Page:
There are some who would think that your internet privileges should be revoked should you never have run across lolcats – photos of cats, often in humorous positions, captioned in what seems like a rudimentary form of English. One of the most famous lolcats, rather overweight specimen of a cat, bears the caption “I can has cheezburger?”, which helped spawn not only a plethora of other lolcat images, but also the website icanhascheezburger.com (which has just celebrated its five-year anniversary), where people can submit their own.
lolcats are a prime example of what is known as a meme: an image or concept that spreads rapidly from user to user over the internet (also known as a “macro image”). There are many of these, and to the unfamiliar their names seem very odd indeed, for example: “socially awkward penguin”, “good guy Greg”, “nope! Chuck Testa”, and “internet husband”. Confused? Luckily there is a site that seeks to help out those dazed and confused by the huge variety of memes that have gained popularity or notoriety – knowyourmeme.com.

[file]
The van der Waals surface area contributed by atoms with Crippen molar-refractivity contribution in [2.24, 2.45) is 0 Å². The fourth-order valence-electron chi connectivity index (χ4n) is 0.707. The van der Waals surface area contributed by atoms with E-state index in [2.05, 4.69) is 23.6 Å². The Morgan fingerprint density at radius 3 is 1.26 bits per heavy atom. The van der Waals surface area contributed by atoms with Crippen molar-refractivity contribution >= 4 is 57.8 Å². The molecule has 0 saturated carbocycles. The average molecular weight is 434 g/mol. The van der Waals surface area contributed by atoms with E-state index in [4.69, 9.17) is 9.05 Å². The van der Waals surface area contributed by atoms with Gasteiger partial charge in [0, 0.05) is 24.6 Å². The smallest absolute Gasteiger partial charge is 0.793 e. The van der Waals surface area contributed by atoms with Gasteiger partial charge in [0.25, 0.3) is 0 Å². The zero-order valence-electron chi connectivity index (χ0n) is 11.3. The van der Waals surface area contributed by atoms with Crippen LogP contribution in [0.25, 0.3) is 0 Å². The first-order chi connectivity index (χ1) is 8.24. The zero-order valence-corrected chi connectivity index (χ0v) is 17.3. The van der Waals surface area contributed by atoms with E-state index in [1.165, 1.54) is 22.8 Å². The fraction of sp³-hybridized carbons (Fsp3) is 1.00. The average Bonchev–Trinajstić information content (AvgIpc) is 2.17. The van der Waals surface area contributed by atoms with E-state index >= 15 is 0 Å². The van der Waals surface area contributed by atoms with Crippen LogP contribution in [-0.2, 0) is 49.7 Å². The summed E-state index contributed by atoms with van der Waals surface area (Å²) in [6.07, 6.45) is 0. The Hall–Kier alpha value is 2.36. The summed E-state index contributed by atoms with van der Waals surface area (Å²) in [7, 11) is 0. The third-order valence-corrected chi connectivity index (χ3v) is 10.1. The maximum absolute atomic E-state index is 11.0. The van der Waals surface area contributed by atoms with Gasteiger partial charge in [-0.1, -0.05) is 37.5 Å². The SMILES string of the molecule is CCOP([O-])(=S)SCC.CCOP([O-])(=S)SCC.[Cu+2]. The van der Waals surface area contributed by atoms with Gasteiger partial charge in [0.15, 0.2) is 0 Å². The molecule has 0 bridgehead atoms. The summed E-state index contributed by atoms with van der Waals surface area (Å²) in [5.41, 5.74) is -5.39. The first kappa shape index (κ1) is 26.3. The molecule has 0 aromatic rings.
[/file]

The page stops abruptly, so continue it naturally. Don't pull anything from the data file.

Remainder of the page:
However, it seems that in the 5 years since the meme first became popular online and spawned thousands of copycats (sorry), there is more to “lolspeak” than meets the eye. So much so, in fact, that Jordan Lefler, a student at the Louisiana State University, has published a 129-page thesis entitled “I can has thesis?: A linguistic analysis of lolspeak”. In the thesis she explores “lolspeak” from its very roots as an image meme, to its evolving linguistic properties. While it may seem to be a randomly warped version of English, it turns out that “lolspeak” – kind of like ebonics – is an artificial dialect in its own right, and actually has its own syntax, formulas and punctuation rules, the proof being that there is enough structure there for somebody to write an entire thesis about it.